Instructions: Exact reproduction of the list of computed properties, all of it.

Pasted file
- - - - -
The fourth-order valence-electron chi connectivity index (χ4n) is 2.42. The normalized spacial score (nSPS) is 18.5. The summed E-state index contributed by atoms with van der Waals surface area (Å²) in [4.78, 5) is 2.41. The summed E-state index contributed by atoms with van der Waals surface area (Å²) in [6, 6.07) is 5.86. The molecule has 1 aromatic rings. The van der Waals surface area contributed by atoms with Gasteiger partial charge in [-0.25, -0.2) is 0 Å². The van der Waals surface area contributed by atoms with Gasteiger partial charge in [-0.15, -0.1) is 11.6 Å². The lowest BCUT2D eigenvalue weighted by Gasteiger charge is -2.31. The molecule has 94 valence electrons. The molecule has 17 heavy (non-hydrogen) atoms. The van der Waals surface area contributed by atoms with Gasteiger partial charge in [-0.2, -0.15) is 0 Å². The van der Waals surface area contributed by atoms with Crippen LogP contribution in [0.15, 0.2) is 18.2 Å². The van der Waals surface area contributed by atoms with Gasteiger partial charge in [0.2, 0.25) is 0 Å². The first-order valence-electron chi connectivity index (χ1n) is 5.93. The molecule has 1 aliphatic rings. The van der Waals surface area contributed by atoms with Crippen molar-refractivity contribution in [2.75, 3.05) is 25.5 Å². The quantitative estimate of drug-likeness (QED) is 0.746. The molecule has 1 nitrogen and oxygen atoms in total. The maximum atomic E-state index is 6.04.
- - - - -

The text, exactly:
The fourth-order valence-electron chi connectivity index (χ4n) is 2.42. The normalized spacial score (nSPS) is 18.5. The summed E-state index contributed by atoms with van der Waals surface area (Å²) in [4.78, 5) is 2.41. The summed E-state index contributed by atoms with van der Waals surface area (Å²) in [6, 6.07) is 5.86. The molecule has 1 aromatic rings. The van der Waals surface area contributed by atoms with Gasteiger partial charge in [-0.25, -0.2) is 0 Å². The van der Waals surface area contributed by atoms with Gasteiger partial charge in [-0.15, -0.1) is 11.6 Å². The lowest BCUT2D eigenvalue weighted by Gasteiger charge is -2.31. The molecule has 94 valence electrons. The molecule has 17 heavy (non-hydrogen) atoms. The van der Waals surface area contributed by atoms with Gasteiger partial charge in [-0.2, -0.15) is 0 Å². The van der Waals surface area contributed by atoms with Crippen LogP contribution in [0.15, 0.2) is 18.2 Å². The van der Waals surface area contributed by atoms with Gasteiger partial charge in [0.2, 0.25) is 0 Å². The first-order valence-electron chi connectivity index (χ1n) is 5.93. The molecule has 1 aliphatic rings. The van der Waals surface area contributed by atoms with Crippen molar-refractivity contribution in [2.75, 3.05) is 25.5 Å². The quantitative estimate of drug-likeness (QED) is 0.746. The molecule has 1 nitrogen and oxygen atoms in total. The maximum atomic E-state index is 6.04.